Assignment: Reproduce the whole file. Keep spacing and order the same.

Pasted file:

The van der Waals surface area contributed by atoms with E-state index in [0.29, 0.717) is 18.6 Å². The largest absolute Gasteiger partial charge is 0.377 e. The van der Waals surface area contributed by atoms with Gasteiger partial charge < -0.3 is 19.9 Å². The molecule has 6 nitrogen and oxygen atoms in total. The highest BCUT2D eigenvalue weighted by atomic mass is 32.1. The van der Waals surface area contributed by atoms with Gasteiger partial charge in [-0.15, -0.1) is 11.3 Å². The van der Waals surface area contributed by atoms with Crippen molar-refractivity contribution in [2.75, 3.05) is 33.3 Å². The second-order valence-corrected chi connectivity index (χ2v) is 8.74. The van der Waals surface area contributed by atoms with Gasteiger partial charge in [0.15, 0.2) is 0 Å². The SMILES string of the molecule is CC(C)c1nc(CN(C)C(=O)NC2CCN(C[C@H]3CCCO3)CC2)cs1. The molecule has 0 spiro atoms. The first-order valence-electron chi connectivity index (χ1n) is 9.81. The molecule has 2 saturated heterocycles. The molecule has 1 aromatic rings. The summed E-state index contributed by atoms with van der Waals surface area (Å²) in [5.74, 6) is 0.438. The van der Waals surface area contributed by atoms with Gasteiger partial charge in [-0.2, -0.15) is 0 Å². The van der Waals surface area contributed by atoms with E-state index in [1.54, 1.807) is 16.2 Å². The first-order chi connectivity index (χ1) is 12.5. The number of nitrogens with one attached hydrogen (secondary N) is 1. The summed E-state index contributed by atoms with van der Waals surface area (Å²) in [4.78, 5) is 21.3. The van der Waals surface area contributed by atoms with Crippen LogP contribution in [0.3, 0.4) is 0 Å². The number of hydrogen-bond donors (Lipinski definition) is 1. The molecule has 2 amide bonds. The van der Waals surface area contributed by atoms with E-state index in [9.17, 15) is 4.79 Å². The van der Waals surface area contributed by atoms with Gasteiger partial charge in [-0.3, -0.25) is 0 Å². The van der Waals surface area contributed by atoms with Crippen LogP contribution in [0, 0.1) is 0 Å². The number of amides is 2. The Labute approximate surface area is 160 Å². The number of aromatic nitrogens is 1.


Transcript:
The van der Waals surface area contributed by atoms with E-state index in [0.29, 0.717) is 18.6 Å². The largest absolute Gasteiger partial charge is 0.377 e. The van der Waals surface area contributed by atoms with Gasteiger partial charge < -0.3 is 19.9 Å². The molecule has 6 nitrogen and oxygen atoms in total. The highest BCUT2D eigenvalue weighted by atomic mass is 32.1. The van der Waals surface area contributed by atoms with Gasteiger partial charge in [-0.15, -0.1) is 11.3 Å². The van der Waals surface area contributed by atoms with Crippen molar-refractivity contribution in [2.75, 3.05) is 33.3 Å². The second-order valence-corrected chi connectivity index (χ2v) is 8.74. The van der Waals surface area contributed by atoms with Gasteiger partial charge in [0.15, 0.2) is 0 Å². The SMILES string of the molecule is CC(C)c1nc(CN(C)C(=O)NC2CCN(C[C@H]3CCCO3)CC2)cs1. The molecule has 0 spiro atoms. The first-order valence-electron chi connectivity index (χ1n) is 9.81. The molecule has 2 saturated heterocycles. The molecule has 1 aromatic rings. The summed E-state index contributed by atoms with van der Waals surface area (Å²) in [5.74, 6) is 0.438. The van der Waals surface area contributed by atoms with Gasteiger partial charge in [-0.2, -0.15) is 0 Å². The van der Waals surface area contributed by atoms with E-state index in [1.54, 1.807) is 16.2 Å². The first-order chi connectivity index (χ1) is 12.5. The number of nitrogens with one attached hydrogen (secondary N) is 1. The summed E-state index contributed by atoms with van der Waals surface area (Å²) in [4.78, 5) is 21.3. The van der Waals surface area contributed by atoms with Crippen LogP contribution in [0.3, 0.4) is 0 Å². The number of hydrogen-bond donors (Lipinski definition) is 1. The molecule has 2 amide bonds. The van der Waals surface area contributed by atoms with E-state index in [9.17, 15) is 4.79 Å². The van der Waals surface area contributed by atoms with Gasteiger partial charge in [-0.3, -0.25) is 0 Å². The van der Waals surface area contributed by atoms with Crippen LogP contribution in [0, 0.1) is 0 Å². The number of amides is 2. The Labute approximate surface area is 160 Å². The number of aromatic nitrogens is 1.